Pats opener not as planned
It would be easy. A cakewalk perhaps.
Sure it was the inaugural game in team history, but that was true for the opponent - the Denver Broncos - as well. After shuffling 350 or so bodies in and out of training camp out in Amherst, Mass., the upstart Boston Patriots were ready to kick things off for real on Sept. 9, 1960.
Five preseason games were in the books and four of them were Boston wins while Denver was a dismal 0-5. With Butch Songin at quarterback and taskmaster Lou Saban prowling the sidelines, these Patriots seemed as ready as any team in the newly formed American Football League.
One of those preseason wins, incidentally, came against the very same Broncos that would travel east a second time to kick off the AFL's first season at Boston University Field. Just 35 days after the Patriots had annihilated the Broncos, 43-6, in an exhibition affair, the two teams would meet again.
Boston, not surprisingly, lit the scoreboard first. Following a Denver punt, the Patriots took over on their own 29-yard line and went to work. Aided by a roughing call on fourth-and-11, the Patriots drove to the Broncos 27, from which Gino Cappelletti booted a 34-yard field goal for the team's first official points.
Denver answered on the first play of the second quarter when Frank Tripuka tossed a short pass in the right flat to Al Carmichael, who reversed field and scampered 41 yards for a touchdown.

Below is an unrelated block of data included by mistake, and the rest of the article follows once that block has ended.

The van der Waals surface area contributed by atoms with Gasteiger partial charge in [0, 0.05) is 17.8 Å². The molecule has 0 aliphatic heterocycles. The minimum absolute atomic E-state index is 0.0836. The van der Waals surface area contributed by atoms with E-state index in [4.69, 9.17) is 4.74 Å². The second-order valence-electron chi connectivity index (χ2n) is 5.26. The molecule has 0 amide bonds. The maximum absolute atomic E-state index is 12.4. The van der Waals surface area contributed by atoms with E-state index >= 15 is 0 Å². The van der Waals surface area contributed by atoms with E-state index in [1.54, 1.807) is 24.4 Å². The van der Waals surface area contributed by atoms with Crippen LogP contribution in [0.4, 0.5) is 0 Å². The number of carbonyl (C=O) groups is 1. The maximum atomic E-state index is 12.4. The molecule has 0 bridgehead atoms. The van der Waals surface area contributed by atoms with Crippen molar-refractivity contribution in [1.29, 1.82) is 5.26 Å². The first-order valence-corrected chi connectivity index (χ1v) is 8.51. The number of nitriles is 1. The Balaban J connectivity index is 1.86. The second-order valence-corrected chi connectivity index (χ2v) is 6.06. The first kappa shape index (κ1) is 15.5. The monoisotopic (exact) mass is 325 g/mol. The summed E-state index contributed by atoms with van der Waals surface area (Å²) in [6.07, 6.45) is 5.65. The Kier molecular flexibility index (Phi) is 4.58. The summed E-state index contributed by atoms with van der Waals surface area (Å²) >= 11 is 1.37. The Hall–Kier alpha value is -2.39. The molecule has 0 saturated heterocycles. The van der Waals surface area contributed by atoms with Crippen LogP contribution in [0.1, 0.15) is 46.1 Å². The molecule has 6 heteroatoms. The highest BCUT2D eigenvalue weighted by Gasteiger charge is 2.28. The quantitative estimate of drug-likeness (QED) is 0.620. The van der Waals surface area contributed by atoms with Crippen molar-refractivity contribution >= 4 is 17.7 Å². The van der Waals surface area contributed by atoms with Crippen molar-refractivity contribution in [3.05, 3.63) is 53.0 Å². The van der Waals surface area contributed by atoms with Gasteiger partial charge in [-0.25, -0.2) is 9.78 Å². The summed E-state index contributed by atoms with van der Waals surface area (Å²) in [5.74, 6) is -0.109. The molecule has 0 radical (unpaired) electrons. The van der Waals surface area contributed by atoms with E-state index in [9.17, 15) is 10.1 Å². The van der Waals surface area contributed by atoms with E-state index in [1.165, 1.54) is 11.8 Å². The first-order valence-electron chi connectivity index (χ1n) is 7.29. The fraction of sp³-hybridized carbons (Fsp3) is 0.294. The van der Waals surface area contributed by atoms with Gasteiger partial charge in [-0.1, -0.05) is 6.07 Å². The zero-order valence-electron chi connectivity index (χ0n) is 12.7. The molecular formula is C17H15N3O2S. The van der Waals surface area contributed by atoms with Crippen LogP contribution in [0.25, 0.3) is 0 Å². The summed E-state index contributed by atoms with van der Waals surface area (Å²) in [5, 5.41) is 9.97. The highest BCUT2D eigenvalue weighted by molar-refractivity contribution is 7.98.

Boston mounted a drive midway through the quarter, but the Denver defense held on a fourth-and-two play from the Broncos 33 and the Patriots went to halftime trailing 7-3.
Late in the third, though, another big play extended Denver's fragile advantage. This one came on special teams when Gene Mingo returned a Tommy Greene punt 76 yards along the right sideline for a touchdown.
Thinks looked bleak when Boston's Jim Colclough lost a fumble on the Denver 38, but Chuck Shonta turned the tables two plays later, intercepting a Denver pass at the Patriots 30 and returning it to the Broncos 10-yard line. One play later, Songin found Colclough on the right side of the end zone for a touchdown, which cut Denver's lead to 13-10 at the end of three quarters.
Boston looked to be driving to a lead midway through the fourth quarter following a muffed punt, which helped the Patriots retain possession. With a first down at the Denver 13, the Patriots hoped to escape with at least a tie. After a seven-yard loss on a second down screen pass, Songin was intercepted on the Denver two-yard line.
Deflated, the Patriots never saw the ball again. Denver ran off 16 straight plays to close the game.
The game was not without controversy though. It was rumored that Denver Head Coach Frank Filchock, while on a walk from his team hotel the day before the opener, strolled into the stadium to watch the Patriots practice and knew his opponent's game plan. It certainly seemed so on this day.
The Patriots won their first game a week later in New York against the Titans and finished the season with a 5-9 record.